As a kid growing up in Pasadena, I would frequently ride my bike to ArtCenter. I thought of it as the place where people designed cool cars. Many years later, I decided to leave the USC Marshall School of Business and start my first term at ArtCenter. I reasoned that my creative dreams could no longer remain dormant. I wasn’t going to have a career as a banker; I had bigger plans than that.
I dipped my feet in the ArtCenter pool by taking ArtCenter at Night classes. At the same time, I was working at an architecture firm while clocking part-time hours at the College bookstore. I used all the money I made through my bookstore hours to buy textbooks for the Environmental Design Program.
I was attracted to the entrepreneurial spirit that I saw at ArtCenter.
My job as a designer is to synthesize my identity through products that speak a universal language. I’ll give you an example: during my time at ArtCenter, one of my more divisive projects was a table inspired by lowrider car culture. Growing up when I did in Southern California, lowrider culture was the height of elegance.
This undertaking was partially inspired by a neighbor I had growing up, who swapped out his lowrider for a new one every couple of months. My friends and I would offer to wash his car on weekends just so we could be in the vicinity of what we perceived as luxury. My table had all the lowrider fixings: candy paint, a polished veneer, etc. My teachers didn’t get it. It became about the reference, as opposed to the finished product.
One of my next projects was a re-interpretation of a traditional Nigerian stargazing chair. In Nigerian culture, these chairs are to be used for communicating with ancestors or for giving birth, which many Nigerians see as a form of ancestral rebirth. I turned this very specific object into a 21st century concept that anyone could understand, and I did it without losing the essence of what made the object itself unique. I took my own cultural language and translated it into something universal. This one went over a lot better with my instructors.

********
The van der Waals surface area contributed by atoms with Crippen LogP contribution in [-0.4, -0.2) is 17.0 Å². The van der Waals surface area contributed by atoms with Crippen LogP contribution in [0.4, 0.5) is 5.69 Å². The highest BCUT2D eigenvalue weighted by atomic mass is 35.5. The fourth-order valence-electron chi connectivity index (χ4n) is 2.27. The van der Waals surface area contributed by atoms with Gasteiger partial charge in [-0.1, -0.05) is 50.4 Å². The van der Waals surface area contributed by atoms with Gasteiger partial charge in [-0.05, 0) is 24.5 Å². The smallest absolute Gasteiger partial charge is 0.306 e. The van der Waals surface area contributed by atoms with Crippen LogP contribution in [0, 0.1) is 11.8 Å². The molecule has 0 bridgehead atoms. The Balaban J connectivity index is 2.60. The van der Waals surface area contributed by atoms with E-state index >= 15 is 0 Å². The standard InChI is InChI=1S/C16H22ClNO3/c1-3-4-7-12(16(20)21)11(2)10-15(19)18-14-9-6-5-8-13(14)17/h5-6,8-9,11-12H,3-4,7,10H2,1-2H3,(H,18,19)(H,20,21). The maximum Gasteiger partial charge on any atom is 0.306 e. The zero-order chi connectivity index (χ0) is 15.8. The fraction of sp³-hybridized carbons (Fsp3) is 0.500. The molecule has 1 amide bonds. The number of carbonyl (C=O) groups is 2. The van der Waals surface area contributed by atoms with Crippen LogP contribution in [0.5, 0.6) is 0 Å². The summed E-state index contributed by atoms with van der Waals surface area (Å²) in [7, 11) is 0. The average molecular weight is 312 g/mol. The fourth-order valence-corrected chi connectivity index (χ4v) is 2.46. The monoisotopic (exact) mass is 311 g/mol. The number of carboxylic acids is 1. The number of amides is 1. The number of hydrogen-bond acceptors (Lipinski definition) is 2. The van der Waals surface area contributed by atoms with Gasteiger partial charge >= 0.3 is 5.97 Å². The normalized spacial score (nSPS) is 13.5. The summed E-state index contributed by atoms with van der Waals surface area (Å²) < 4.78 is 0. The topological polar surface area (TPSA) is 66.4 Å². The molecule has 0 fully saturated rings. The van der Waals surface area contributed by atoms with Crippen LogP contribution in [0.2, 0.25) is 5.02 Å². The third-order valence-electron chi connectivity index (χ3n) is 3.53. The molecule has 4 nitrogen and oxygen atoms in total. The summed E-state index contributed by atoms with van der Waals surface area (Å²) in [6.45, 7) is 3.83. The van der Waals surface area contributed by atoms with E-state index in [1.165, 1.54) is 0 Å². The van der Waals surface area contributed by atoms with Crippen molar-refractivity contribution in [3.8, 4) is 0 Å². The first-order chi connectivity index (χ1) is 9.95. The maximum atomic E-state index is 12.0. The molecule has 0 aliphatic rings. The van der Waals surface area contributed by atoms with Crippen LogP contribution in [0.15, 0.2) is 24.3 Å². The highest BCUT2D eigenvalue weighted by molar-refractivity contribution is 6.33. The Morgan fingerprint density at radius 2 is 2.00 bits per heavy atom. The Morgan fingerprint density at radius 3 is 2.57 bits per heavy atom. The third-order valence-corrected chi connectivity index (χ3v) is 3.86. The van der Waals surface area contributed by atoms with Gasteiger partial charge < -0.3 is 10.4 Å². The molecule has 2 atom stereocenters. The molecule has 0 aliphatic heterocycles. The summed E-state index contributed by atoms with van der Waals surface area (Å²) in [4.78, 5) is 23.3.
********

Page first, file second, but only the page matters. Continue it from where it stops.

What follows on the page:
In addition to design work, music is one of my primary passions. When I was at ArtCenter, I would bust out my MPC sampler during an all-night session. While working on a project, I might make seven or eight songs in place of sketching. I often use music to navigate my way out of a creative block. The objects I create are meant to encapsulate the mood I feel through music.
When it comes to the stressful, clock-is-ticking hours, I’ll put on something a little frantic – like, say, Mobb Deep or the Wu-Tang Clan. If I’m in a more reflective mood, I’ll listen to Slum Village or Madlib. It goes back to when I was an athlete: you listen to music before a game, or while you’re in the gym working out. It gets you in the zone. Don’t overthink it – just execute.
In the same way that I would thread a sample from one song into a new work, my philosophy involves sewing my cultural influences into the larger fabric of dynamic products that speak a universal language. I truly believe that everything that exists – and will ever exist – came into existence at the same time, and remains in existence forever. In order for us to communicate existential truths, we create something you can touch or hold. It becomes a pure transmission of truth and energy – something people want to have in their pocket, in their home, or on their wrist.
In a way, it’s a language without language. Language is slippery – it can be easily misunderstood. We must ask ourselves, as creators: what are we trying to communicate here? For me, if I can express one clear and potent universal truth through a piece, then I will have done my job.
CEO, Design by Ini
BS 12 Environmental Design
2019 ArtCenter Alumni Award Recipient, Young Innovator